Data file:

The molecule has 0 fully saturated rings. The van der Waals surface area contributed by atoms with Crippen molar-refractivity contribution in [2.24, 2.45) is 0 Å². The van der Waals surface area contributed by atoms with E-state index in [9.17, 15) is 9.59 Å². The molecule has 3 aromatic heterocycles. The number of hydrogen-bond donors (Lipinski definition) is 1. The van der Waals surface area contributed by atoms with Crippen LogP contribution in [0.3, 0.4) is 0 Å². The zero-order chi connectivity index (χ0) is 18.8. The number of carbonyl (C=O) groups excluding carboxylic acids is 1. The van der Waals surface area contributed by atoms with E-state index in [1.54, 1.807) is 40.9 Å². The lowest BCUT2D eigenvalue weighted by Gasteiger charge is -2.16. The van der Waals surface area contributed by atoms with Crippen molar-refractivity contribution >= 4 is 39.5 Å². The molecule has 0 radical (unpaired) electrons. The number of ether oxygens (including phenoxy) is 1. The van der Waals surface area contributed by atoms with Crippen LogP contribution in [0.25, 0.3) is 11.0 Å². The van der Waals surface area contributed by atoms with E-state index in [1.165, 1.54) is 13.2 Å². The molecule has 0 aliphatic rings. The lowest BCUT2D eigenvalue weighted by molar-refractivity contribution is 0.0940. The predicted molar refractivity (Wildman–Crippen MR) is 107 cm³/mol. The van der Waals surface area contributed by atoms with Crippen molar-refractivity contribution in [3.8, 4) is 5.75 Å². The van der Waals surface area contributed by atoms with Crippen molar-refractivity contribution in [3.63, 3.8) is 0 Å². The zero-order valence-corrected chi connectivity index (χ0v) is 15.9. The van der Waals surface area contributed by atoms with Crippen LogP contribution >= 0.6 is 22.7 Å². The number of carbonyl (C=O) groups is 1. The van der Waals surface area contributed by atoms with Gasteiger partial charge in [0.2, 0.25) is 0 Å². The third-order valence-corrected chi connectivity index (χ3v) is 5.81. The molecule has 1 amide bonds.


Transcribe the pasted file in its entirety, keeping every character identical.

The molecule has 0 fully saturated rings. The van der Waals surface area contributed by atoms with Crippen molar-refractivity contribution in [2.24, 2.45) is 0 Å². The van der Waals surface area contributed by atoms with E-state index in [9.17, 15) is 9.59 Å². The molecule has 3 aromatic heterocycles. The number of hydrogen-bond donors (Lipinski definition) is 1. The van der Waals surface area contributed by atoms with Crippen LogP contribution in [0.3, 0.4) is 0 Å². The zero-order chi connectivity index (χ0) is 18.8. The number of carbonyl (C=O) groups excluding carboxylic acids is 1. The van der Waals surface area contributed by atoms with E-state index in [1.54, 1.807) is 40.9 Å². The lowest BCUT2D eigenvalue weighted by Gasteiger charge is -2.16. The van der Waals surface area contributed by atoms with Crippen molar-refractivity contribution >= 4 is 39.5 Å². The molecule has 0 radical (unpaired) electrons. The number of ether oxygens (including phenoxy) is 1. The van der Waals surface area contributed by atoms with Crippen LogP contribution in [0.25, 0.3) is 11.0 Å². The van der Waals surface area contributed by atoms with E-state index in [1.165, 1.54) is 13.2 Å². The molecule has 0 aliphatic rings. The lowest BCUT2D eigenvalue weighted by molar-refractivity contribution is 0.0940. The predicted molar refractivity (Wildman–Crippen MR) is 107 cm³/mol. The van der Waals surface area contributed by atoms with Crippen molar-refractivity contribution in [3.8, 4) is 5.75 Å². The van der Waals surface area contributed by atoms with Crippen molar-refractivity contribution in [3.63, 3.8) is 0 Å². The zero-order valence-corrected chi connectivity index (χ0v) is 15.9. The van der Waals surface area contributed by atoms with Crippen LogP contribution >= 0.6 is 22.7 Å². The number of carbonyl (C=O) groups is 1. The van der Waals surface area contributed by atoms with Gasteiger partial charge in [0.2, 0.25) is 0 Å². The third-order valence-corrected chi connectivity index (χ3v) is 5.81. The molecule has 1 amide bonds.